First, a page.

But this is a very complex subject, and there is a lot more that I need to discuss than can fit in this column. Here, we’ve discussed our society’s modern waste problem. In my next column, we can take a look at how urban farming can cast itself into a zero-waste mold, and even contribute to the solution of this problem in the rest of society. At some point in the end of the Fall, I will also write about reusing and repurposing of products and materials and buying local and used items, practices that are inseparable from the concept of reducing and eliminating waste.

Before I forget, I have some really great news. On Tuesday, the Woonsocket City Council voted 4-3 for the first passage of the chicken ordinance that they had started discussing in July. This is an amazing achievement, and I anxiously await the second vote for passage, and for this ordinance to become law. We owe a great gratitude to the city council members who worked tirelessly on this ordinance, for being so forward-thinking, and concerned with the well-being of their constituents. I will include regular updates of this ordinance.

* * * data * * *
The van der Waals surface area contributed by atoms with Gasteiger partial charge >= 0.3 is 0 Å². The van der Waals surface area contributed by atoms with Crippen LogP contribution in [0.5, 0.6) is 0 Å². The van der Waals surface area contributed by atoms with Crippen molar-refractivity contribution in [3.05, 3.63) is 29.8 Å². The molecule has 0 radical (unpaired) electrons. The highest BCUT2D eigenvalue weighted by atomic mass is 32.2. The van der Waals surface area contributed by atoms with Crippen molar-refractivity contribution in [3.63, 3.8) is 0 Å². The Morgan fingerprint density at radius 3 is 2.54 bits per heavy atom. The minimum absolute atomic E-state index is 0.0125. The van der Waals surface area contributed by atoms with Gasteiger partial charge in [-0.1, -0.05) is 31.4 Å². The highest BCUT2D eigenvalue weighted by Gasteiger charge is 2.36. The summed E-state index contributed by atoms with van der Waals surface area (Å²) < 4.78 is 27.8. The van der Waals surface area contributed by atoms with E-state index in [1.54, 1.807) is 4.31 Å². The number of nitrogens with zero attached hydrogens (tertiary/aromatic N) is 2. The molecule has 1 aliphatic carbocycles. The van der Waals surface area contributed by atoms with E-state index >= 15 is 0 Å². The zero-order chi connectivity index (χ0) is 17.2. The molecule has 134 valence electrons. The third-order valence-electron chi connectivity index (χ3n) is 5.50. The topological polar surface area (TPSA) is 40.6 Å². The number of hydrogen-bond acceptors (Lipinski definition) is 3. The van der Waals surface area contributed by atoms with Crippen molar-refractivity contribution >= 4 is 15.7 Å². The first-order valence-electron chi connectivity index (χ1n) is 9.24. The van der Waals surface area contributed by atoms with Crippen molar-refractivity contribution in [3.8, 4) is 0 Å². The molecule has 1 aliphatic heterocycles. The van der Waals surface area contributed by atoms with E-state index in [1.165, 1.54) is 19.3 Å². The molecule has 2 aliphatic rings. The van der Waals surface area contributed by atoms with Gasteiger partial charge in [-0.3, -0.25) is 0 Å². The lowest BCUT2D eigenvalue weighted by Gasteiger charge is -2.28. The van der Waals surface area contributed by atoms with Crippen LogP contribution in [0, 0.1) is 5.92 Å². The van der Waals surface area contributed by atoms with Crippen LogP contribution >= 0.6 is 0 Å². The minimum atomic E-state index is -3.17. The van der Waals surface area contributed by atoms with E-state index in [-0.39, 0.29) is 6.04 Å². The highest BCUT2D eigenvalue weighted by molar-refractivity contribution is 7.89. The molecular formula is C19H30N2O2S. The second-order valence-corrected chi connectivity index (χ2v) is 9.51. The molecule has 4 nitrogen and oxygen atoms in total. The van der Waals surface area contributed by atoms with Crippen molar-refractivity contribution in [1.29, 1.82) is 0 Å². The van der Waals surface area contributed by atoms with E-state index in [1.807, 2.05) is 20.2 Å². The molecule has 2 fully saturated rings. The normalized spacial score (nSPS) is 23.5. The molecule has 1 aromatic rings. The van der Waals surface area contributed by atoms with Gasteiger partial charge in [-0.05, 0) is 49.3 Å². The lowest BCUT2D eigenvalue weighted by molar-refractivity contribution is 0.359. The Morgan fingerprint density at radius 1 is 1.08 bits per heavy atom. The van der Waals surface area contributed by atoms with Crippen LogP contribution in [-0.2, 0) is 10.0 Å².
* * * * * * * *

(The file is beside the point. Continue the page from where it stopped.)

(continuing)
My column appears on the first Friday of each month in The Woonsocket Call and The Pawtucket Times. The above article is the property of The Woonsocket Call and The Pawtucket Times, and is reprinted here with permission from these publications. These are excellent newspapers, covering important local news topics with voices out of our own communities, and skillfully addressing statewide and national news. Click these links to subscribe to The Woonsocket Call or to The Pawtucket Times. To subscribe to the online editions, click here for The Call and here for The Times. They can also be found on Twitter, @WoonsocketCall and @Pawtuckettimes.